If you are running a disc brake bike AND want to try to keep the disc brake you will need to use the Top Hat Adapter....the standard adapter does not
allow for retaining the use of the disc brake.

Since there are so many different frames / wheel / disc brake calipers combinations out there... it is hard to say 100% for sure if the Top Hat will allow you to mount both the sprocket and use the disc brake but here is a general descritption of things to look for to see if it is a possibility (some tinkering may be necessary but it should work in most all cases....In a worse case scenario, you will still be able to use either adapter to mount the sprocket to the hub itself but in order to have 2 brakes if yours was a disc brake bike to start with you may need to install a different rear brake system))....(I will try to make disc brake bike this weekend and include pics showing the Top Hat adapter in action...well at least on the bike....may not have enough time to put the engine on too).

The first step to seeing if your bike is a candidate for an easy install of the Top Hat Adapter is to see how much room there is between the disc brake rotor and the lower chain stay (the part of the bike frame that runs parallel with the ground and goes from the bottom bracket to where the rear wheel attaches to)....Ideally there should be about 1/2" to 5/8" gap.....the more the better....If the gap is not there or is smaller it may still work but may be a little more difficult.... all is not lost if you don't mind "tweaking" the stay or using a (gulp) ball peen hammer to make a dent so that the rotor can be moved out away from the bike hub....

Basically what you will need to do is remove the disc brake caliper from the frame and reposition it OUTSIDE the frame (the caliper assembly is normally
bolted on small tabs welded on the frame on the inside...simply remove the bolts, place the entire assembly on the other side of the tab and re-attach)...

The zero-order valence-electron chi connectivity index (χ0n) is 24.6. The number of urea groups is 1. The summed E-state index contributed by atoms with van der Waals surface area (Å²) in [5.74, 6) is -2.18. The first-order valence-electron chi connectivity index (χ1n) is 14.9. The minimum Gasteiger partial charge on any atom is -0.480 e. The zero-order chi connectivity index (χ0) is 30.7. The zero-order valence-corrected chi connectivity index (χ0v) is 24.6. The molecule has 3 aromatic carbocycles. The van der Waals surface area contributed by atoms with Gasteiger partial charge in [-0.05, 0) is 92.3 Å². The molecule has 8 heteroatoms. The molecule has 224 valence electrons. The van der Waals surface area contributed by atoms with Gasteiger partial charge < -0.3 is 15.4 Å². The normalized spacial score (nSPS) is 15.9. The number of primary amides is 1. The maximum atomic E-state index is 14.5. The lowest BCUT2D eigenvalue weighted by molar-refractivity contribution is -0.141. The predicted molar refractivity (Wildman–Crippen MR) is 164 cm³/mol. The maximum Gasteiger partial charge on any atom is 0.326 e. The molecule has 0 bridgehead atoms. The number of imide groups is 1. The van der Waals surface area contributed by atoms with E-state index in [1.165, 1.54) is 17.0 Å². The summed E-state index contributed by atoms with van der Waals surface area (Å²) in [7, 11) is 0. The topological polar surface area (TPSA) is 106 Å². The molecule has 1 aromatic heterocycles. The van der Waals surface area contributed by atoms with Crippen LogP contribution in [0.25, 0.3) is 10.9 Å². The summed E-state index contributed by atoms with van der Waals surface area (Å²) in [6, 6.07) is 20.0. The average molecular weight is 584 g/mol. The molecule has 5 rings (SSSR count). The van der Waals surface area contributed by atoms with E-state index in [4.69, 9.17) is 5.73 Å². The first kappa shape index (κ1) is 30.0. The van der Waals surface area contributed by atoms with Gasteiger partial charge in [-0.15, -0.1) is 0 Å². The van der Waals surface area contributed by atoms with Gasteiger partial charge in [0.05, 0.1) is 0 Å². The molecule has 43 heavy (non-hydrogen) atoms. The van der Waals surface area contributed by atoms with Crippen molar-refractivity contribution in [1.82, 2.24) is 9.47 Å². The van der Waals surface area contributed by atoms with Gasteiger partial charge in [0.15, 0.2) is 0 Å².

The Top Hat adapter has a built in offset that will place disc brake rotor approximately the same distance outwards as the now relocated caliper....Minor spacing (using flat washers or specially designed Disc rotor spacers (available at bike stores) can be used to perfectly center rotor within the caliper......An alternative would be to file the mounting bracket
of the caliper itself but do this ONLY when you are SURE everything works...you don't want to possibly ruin a perfectly good caliper mount in case it does not work out.....Same thing goes for filing the frame tabs....Don't do it until you are sure everything will work...

Once you have gotten the disc brake situated, now bolt the sprocket (HD 9 bolt sprockets only (8MM) with the enlarged 2.15 center hole (available through us OR use your stock sprocket but you will have to enlarge the center hole to clear the disc hub area) onto the backside of the Top Hat Adapter (the backside is under the "brim" of the Top Hat....You can reuse the factory bolts but they will be way too long...You need to cut them down....NOTE: be sure to put the nut on the bolt BEFORE you cut the bolt because the threads will get "buggered" a bit....having the nut on the bolt BEFORE cutting allows the nut to "fix" the thread when you take the nut off....If you do it the other way you WILL have a hard time getting the nut started on the bolt unless you "fix" the threads with a file or die...

The bolt heads fit through the sprocket from behind and the nuts are to go near the top part of the top hat (the reason for this is in case the bolt head rubs against the spokes you can grind / file the bolt head a little shorter for clearance....) .

Now, place the disc rotor on the top of the Top Hat Adapter and attach the
completed assembly to the hub itself (NOTE: depending on the amount of spacing needed you may need longer M5 disc hub bolts (6 total).

NOTE: if there is not enough clearance for the disc caliper to fit between the disc rotor and the sprocket....you can either move the caliper and disc rotor outwards more through the use of spacers/ washers and/or add spacers to place the sprocket closer to the spokes....NOTE: if placing the sprocket very close to the spokes it may be necessary to file the bolt heads thinner so they will not interfere with the spokes themselves).

I hope this is fairly clear for you to understand how the Top Hat Adapter works....If not, I plan on building a disc brake bike this weekend and taking pictures along the way.

Have Fun and Ride safe!

Andrew